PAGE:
Probably the most emphatic sign of the positive effects on the domestic market are the new rolling investments. While the three new greenfield investments (the first of their kind in over 40 years) were driven by the growing demand/supply imbalance in North America, the new mills will have to earn market share away from current relationships with overseas producers. This is where the trade protection afforded to domestic producers likely helped spur on further investment.

Imports of extruded products gained market share

The juxtaposition of trade flows for extrusions and flat rolled products is immediately apparent. The easy explanation is that extrusions are currently excluded from the Section 232 duty. Instead of the immediate decline as seen above, there was an acceleration of import growth

Graph showing the trend of extrusion market imports

To understand the total effects of Section 232, it is worth examining the supply and demand landscape. Historically, the last time shipment volumes were as high as last year’s 2,500 kt was 2006. Imports totalled 356 kt that year which is well below the 578 kt seen in 2022. Moreover, almost half of 2006’s import tonnage came from China before trade protections were put into place. There were 50+ more presses in operation at the time domestically.

With the GFC reset of the market in 2008, consumption climbed steadily before peaking again in 2018. Despite demand pulling similar volumes as 2022, imports totalled just over 380 kt. In the 2019–2021 environment with elevated shipping costs, geopolitical uncertainty, and supply chain disruptions, import volumes started to gain market share. This was, of course, directly after Section 232 was put in place. Imports also now come from a wide range of producers and are continuing to gain market share. The largest increases were from Colombia, Vietnam, Turkey, China and Mexico.

The effects of 232 reach beyond just the lack of protection for domestic extruders. Currently extruders outside of the US, such as Mexico, can import billet without the duty applied and then turn around and export finished extrusions into the US again duty free. Other forms of trade protection also tend to miss extrusions. For example, the recently put in place rules of origin for the Build Back Better act do not cover aluminium, with B&C being one of the largest end use markets.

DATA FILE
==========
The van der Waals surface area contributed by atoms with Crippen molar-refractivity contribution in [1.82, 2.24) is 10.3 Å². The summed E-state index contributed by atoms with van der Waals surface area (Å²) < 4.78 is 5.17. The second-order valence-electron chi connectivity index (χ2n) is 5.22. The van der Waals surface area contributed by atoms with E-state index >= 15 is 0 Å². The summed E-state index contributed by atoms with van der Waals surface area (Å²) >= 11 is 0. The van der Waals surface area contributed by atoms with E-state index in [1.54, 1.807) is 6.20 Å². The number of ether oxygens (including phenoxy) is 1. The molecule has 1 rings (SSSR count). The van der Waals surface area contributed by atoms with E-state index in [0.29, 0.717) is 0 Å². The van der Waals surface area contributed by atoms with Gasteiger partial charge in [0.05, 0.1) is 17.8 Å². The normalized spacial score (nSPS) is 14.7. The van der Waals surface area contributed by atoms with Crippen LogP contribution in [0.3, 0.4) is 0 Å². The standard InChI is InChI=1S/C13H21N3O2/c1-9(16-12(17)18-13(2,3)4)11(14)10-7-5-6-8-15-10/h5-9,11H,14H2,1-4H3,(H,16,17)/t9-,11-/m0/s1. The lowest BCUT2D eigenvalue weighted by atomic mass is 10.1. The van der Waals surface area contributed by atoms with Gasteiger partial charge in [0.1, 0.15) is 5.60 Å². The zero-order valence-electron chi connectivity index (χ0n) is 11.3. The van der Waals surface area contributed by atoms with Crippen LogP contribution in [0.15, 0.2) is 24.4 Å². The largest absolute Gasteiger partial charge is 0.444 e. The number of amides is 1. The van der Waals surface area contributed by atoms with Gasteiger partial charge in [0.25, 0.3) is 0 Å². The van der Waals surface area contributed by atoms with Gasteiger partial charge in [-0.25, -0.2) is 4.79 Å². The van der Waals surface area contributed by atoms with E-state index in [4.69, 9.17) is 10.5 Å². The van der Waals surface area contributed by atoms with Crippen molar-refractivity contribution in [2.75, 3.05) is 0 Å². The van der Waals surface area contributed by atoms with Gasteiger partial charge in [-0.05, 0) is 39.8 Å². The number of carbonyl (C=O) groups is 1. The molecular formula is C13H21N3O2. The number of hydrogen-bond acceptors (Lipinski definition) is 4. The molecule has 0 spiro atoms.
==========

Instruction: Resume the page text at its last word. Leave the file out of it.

Again, the most visible indication of the policy’s potential effects is the increase in new domestic investments. While there has been a host of new announcements, extruders are choosing to invest in the Southwest region of the US with several potentially moving further into Mexico.

Section 232 unlikely to be removed

Since 2018 aluminium consumers have had to factor this pass-through cost into their supply expectations. For large volume consumers, as the aluminium beverage can value chain, exclusions have buffered the net effect. These economic effects of 232 have been analysed extensively since its inception and each Congressional hearing concludes that the benefits for domestic producers outweigh the costs. These benefits, however, are not shared equally domestically speaking, and have spillover effects on importers and costs too.

With the war in Ukraine and other regional tensions growing, geopolitical risk remains elevated. Adding strategic supply chain security and supply chain disruptions during the pandemic gives more weight to the focus of onshoring or friend-shoring. Adjustments, however, are still on the table similarly to the recently announced easing of duties on aluminium coming from India and potential changes to the exclusion process.

Explore this topic with CRU

Author Matthew Abrams

Research Analyst View profile